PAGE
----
One to One reading, math coaches making a difference in Northern Kentucky

Become a One to One reading or math coach
Posted at 12:00 PM, Sep 12, 2016
and last updated 2016-09-12 12:00:50-04

What could you accomplish in 35 minutes?

In the time it takes to watch an episode of your favorite sitcom each week, you could help change a child's life. 

Barry Harsaran has been working with struggling elementary school readers for the past five years as a volunteer for One to One, a regional literacy and math coaching program. While the Union resident's commitment is just 35 minutes a week, the difference he's making is lasting, he said.

"You hear about needs in the community, especially in our schools, but wonder what you could do as an individual to really make a difference," Harsaran said. "As a reading or math coach, you're helping children develop skills that will benefit them for their entire life."

One to One is a program of the Northern Kentucky Education Council. The nonprofit trains volunteers to work one-on-one with first- through third-graders who are struggling with reading or math. The coaches practice with the same student for 35 minutes, once a week, using a simple format developed by the council.

Harsaran volunteers at Ninth District Elementary School in Covington, which is minutes away from his job at the Transit Authority of Northern Kentucky. He coached a second-grader there last year who made strides in reading proficiency while the duo bonded over books about some of the youngster's favorite topics, including horses and baseball.

"He was always excited to see me, and it's something I looked forward to every week," said Harsaran, a finance manager. "Since you coach the same student all year, it's a really special relationship that forms."

That relationship between a coach and a child is the heart of the initiative, said Polly Page, the council's executive director. The program's organizers hope to facilitate a lot more of those relationships, but they need some help.

One to One is in 42 schools throughout Northern Kentucky, and there is a critical need for more coaches, Page said. The program launches in schools each October and runs through May.

 "Schools don't have enough coaches to match up with all the students who would benefit from the program," Page noted. "We need more volunteers to help meet that critical need."

Looking at last year's data, Page said more than 2,000 students in Northern Kentucky were not reading on grade level by the end of third grade. That's a problem, she explained, because third-grade reading proficiency is an important benchmark in a student's education and widely considered a key indicator of future success in school.

For students struggling with reading and math, intervention during the early primary grades is crucial, Dayton Independent Schools Superintendent Jay Brewer said.

"These are key years for progress in those areas," he said. "If a student falls behind early, school becomes a real challenge."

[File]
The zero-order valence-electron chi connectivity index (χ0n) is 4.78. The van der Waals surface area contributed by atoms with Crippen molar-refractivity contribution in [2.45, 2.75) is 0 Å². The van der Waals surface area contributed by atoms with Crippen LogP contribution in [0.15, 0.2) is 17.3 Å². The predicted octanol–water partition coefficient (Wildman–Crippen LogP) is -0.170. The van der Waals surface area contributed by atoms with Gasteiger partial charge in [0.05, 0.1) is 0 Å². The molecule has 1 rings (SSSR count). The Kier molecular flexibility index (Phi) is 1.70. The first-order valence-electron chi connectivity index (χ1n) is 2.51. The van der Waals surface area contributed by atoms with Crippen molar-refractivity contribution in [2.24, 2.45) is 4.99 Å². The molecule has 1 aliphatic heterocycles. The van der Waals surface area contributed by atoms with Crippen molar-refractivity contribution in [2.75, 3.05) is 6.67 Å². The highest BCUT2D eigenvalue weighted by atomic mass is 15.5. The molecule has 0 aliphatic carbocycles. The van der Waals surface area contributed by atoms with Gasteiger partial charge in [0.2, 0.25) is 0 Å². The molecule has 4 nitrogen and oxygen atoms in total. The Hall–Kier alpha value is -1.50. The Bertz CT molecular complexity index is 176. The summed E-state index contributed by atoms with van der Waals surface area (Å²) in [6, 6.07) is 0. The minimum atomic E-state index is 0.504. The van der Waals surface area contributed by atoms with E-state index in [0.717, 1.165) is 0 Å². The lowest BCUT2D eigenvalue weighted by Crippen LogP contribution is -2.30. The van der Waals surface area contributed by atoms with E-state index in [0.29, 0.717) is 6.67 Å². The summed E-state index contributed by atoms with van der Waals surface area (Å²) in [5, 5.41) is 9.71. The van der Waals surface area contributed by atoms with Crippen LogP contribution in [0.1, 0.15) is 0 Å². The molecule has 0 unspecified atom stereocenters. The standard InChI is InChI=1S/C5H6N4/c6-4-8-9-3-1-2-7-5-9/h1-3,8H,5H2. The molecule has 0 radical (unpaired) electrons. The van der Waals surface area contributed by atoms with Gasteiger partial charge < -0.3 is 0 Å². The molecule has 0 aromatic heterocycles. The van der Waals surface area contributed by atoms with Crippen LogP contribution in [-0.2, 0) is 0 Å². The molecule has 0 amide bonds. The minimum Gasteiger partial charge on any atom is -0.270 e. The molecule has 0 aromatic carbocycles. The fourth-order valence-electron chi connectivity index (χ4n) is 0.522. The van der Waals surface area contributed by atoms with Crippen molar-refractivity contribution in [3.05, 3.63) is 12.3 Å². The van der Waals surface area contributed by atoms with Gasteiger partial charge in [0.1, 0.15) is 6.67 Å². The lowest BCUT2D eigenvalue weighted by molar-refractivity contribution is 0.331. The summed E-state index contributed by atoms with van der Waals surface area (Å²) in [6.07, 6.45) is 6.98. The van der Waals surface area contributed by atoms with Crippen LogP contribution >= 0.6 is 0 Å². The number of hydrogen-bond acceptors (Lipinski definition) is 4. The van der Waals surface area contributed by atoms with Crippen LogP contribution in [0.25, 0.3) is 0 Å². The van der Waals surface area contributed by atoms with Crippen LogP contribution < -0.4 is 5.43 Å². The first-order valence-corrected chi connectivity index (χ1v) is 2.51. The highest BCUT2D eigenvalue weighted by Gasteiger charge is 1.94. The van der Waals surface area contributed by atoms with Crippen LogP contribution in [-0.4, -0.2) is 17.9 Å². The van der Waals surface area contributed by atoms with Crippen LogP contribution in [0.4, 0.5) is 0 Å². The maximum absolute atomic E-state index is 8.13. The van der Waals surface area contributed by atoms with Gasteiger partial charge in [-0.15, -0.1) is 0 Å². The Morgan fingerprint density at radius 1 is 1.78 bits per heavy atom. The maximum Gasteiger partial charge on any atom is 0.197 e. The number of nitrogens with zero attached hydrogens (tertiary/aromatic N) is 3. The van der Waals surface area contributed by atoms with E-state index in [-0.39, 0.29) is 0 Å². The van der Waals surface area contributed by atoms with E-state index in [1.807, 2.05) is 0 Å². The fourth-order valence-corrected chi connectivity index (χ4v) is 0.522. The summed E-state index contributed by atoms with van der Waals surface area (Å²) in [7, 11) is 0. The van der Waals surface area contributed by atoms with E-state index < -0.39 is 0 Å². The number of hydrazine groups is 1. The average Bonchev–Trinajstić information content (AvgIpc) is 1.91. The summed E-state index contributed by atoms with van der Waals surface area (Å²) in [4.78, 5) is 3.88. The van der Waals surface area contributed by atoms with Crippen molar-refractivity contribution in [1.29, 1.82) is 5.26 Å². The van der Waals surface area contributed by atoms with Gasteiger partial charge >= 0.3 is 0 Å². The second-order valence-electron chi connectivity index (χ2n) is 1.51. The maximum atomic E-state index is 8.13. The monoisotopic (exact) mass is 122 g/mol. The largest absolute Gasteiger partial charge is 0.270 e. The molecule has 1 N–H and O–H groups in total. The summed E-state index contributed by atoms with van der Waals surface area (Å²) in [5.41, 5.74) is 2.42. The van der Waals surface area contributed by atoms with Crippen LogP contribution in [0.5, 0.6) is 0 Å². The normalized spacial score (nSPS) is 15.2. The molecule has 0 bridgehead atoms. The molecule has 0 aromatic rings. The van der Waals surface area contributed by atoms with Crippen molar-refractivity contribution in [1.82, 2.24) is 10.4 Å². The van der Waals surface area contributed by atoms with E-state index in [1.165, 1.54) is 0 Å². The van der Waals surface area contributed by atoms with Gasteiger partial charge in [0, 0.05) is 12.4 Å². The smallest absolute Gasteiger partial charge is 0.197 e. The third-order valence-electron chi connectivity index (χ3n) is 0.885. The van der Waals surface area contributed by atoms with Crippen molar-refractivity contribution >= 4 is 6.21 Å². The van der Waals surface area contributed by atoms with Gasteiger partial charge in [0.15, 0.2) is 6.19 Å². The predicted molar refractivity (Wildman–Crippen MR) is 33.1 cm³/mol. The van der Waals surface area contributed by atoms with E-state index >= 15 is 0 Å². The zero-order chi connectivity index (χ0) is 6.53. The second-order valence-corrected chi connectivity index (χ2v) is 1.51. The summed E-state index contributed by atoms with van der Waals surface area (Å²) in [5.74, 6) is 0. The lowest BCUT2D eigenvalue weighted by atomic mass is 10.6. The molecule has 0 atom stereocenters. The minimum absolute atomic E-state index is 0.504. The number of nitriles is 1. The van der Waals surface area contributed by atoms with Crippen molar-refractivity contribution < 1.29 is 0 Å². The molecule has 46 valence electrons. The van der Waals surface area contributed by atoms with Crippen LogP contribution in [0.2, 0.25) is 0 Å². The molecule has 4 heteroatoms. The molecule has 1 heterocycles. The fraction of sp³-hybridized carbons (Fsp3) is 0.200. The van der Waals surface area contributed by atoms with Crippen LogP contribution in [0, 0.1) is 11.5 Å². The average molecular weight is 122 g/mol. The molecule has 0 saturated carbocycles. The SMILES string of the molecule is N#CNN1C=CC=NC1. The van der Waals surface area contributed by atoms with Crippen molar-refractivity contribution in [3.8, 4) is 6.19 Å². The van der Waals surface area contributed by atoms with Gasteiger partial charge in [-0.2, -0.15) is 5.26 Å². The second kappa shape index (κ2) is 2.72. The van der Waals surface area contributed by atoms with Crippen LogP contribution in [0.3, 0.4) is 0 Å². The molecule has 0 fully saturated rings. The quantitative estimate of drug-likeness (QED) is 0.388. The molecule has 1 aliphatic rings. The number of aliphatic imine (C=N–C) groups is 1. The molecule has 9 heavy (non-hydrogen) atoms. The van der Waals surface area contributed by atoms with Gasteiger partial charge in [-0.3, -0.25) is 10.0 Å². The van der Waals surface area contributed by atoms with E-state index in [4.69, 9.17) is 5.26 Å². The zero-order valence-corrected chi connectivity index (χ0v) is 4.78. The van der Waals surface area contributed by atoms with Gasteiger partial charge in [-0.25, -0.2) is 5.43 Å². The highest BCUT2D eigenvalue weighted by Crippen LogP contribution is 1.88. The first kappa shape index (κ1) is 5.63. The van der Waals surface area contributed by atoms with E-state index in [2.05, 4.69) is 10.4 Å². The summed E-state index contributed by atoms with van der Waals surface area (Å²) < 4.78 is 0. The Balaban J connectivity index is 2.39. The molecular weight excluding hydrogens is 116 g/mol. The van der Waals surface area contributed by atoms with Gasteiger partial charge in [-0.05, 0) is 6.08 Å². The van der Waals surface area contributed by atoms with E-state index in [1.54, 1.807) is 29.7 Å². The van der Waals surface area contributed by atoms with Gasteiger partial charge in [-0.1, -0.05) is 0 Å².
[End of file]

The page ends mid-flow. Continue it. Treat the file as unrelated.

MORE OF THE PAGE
Brewer is one of about 20 One to One coaches at Dayton's Lincoln Elementary School. Volunteers for the program there include school district and city officials, retired teachers and school board members.

"It's absolutely the best volunteer program we have in the district," he said. "The one-on-one attention is so important for our kids, and the relationship piece is a critical part of the program. We feel like it enriches the lives of our students and their coaches."

Glenn O. Swing Elementary School in Covington has had similar success with One to One. The school has about 10 coaches, and some work with multiple students each week.

"I wish we had 50 more," Glenn O. Swing Principal Scott Alter said. "Our coaches are here every week. They're consistent, dependable and well-trained to help our kids."

The school connects its coaches with students who are struggling not just with reading and math, but also with motivation and self-esteem, he said.

"I have seen our coaches turn kids completely around," Alter said. "We have never had a student in the program who didn't make progress."

The council has been tracking the progress of students in the program since the launch of One to One in 2008. It started as a pilot project with five schools and 35 coaches, and has grown to be one of the council's signature programs.

"It's a success because the program is designed to enhance what students are learning in class. Our teachers are the instructional experts," Page said. "This program augments what's already going on in the classroom."

For some students, the individual attention One to One coaches provide is the boost they need to be successful, Brewer said.

"When you're struggling a little bit, and one of 26 kids in a classroom, it's nice to be the center of attention. That's an important factor for a number of kids," he said. "It's also helpful for us to slow down sometimes and remember what it was like to be 8 years old. We can get a better sense of the challenges our kids are up against and how we can help."

How you can help

Training sessions: Training for new One to One coaches are in the fall, and there is still time to sign up to coach a child this school year. Opportunities are available throughout the school day in all 42 schools.

For details: Email Chris Perkins at or call 859-282-9214.